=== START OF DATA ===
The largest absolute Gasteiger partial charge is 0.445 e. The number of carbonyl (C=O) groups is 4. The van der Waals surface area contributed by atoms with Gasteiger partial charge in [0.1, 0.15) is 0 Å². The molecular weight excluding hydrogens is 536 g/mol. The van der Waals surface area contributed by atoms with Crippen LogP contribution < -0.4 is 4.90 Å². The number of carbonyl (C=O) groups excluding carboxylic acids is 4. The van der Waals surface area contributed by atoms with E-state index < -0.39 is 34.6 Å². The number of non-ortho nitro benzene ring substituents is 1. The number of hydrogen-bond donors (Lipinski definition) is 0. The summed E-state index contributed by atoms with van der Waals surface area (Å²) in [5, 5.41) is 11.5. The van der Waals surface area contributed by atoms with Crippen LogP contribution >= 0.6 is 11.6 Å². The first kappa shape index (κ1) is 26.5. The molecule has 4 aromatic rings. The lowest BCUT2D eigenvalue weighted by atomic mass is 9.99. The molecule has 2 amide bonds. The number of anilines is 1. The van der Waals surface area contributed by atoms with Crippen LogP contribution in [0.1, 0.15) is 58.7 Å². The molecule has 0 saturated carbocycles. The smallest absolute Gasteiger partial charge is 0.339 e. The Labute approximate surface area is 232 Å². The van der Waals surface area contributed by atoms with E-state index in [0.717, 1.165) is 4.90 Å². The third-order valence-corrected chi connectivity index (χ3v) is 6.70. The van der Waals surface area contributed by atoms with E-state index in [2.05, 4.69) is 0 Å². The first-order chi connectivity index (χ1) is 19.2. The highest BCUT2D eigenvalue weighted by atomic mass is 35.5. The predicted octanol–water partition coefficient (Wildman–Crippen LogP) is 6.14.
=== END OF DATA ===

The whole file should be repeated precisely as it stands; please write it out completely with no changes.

The largest absolute Gasteiger partial charge is 0.445 e. The number of carbonyl (C=O) groups is 4. The van der Waals surface area contributed by atoms with Gasteiger partial charge in [0.1, 0.15) is 0 Å². The molecular weight excluding hydrogens is 536 g/mol. The van der Waals surface area contributed by atoms with Crippen LogP contribution < -0.4 is 4.90 Å². The number of carbonyl (C=O) groups excluding carboxylic acids is 4. The van der Waals surface area contributed by atoms with E-state index < -0.39 is 34.6 Å². The number of non-ortho nitro benzene ring substituents is 1. The number of hydrogen-bond donors (Lipinski definition) is 0. The summed E-state index contributed by atoms with van der Waals surface area (Å²) in [5, 5.41) is 11.5. The van der Waals surface area contributed by atoms with Crippen LogP contribution >= 0.6 is 11.6 Å². The first kappa shape index (κ1) is 26.5. The molecule has 4 aromatic rings. The lowest BCUT2D eigenvalue weighted by atomic mass is 9.99. The molecule has 2 amide bonds. The number of anilines is 1. The van der Waals surface area contributed by atoms with Crippen LogP contribution in [0.1, 0.15) is 58.7 Å². The molecule has 0 saturated carbocycles. The smallest absolute Gasteiger partial charge is 0.339 e. The Labute approximate surface area is 232 Å². The van der Waals surface area contributed by atoms with E-state index in [0.717, 1.165) is 4.90 Å². The third-order valence-corrected chi connectivity index (χ3v) is 6.70. The van der Waals surface area contributed by atoms with E-state index in [2.05, 4.69) is 0 Å². The first-order chi connectivity index (χ1) is 19.2. The highest BCUT2D eigenvalue weighted by atomic mass is 35.5. The predicted octanol–water partition coefficient (Wildman–Crippen LogP) is 6.14.